Was Liz Truss wise to defend her legacy?

The impulse to rebut criticism is a powerful one, but is it wise to try to defend your legacy and how do you know when to speak out?

by Antonia Garrett Peel

According to a popular account, Swedish chemist and dynamite inventor Alfred Nobel set about to redefine the terms in which he’d be remembered after reading his obituary, mistakenly published after his brother’s death was confused for his own.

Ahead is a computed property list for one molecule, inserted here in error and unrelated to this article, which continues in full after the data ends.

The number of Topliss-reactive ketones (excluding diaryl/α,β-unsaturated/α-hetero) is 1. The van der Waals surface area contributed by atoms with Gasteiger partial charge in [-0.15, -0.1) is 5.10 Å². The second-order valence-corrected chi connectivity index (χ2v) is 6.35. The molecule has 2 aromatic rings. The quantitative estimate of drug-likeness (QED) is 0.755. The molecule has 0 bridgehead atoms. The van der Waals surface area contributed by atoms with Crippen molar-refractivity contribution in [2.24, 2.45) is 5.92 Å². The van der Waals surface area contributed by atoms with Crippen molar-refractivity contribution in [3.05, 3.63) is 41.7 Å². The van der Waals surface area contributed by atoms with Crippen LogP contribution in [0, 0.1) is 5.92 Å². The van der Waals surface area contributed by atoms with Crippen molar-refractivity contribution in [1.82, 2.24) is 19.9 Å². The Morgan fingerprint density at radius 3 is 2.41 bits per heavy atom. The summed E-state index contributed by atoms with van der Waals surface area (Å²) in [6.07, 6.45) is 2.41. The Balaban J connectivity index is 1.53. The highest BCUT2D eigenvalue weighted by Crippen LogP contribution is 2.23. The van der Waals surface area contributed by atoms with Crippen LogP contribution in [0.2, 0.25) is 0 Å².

The success of his reputation rehabilitation efforts was comprehensive. Dubbed in the premature obit as “the merchant of death” who “made a fortune by finding ways to kill more people faster than ever before”, today Nobel’s name is synonymous with peace.

While some historians have questioned the veracity of the story, including the existence of the death notice and the possibility of discerning Nobel’s motivations, he still stands as one of the most powerful examples of reputation engineering.

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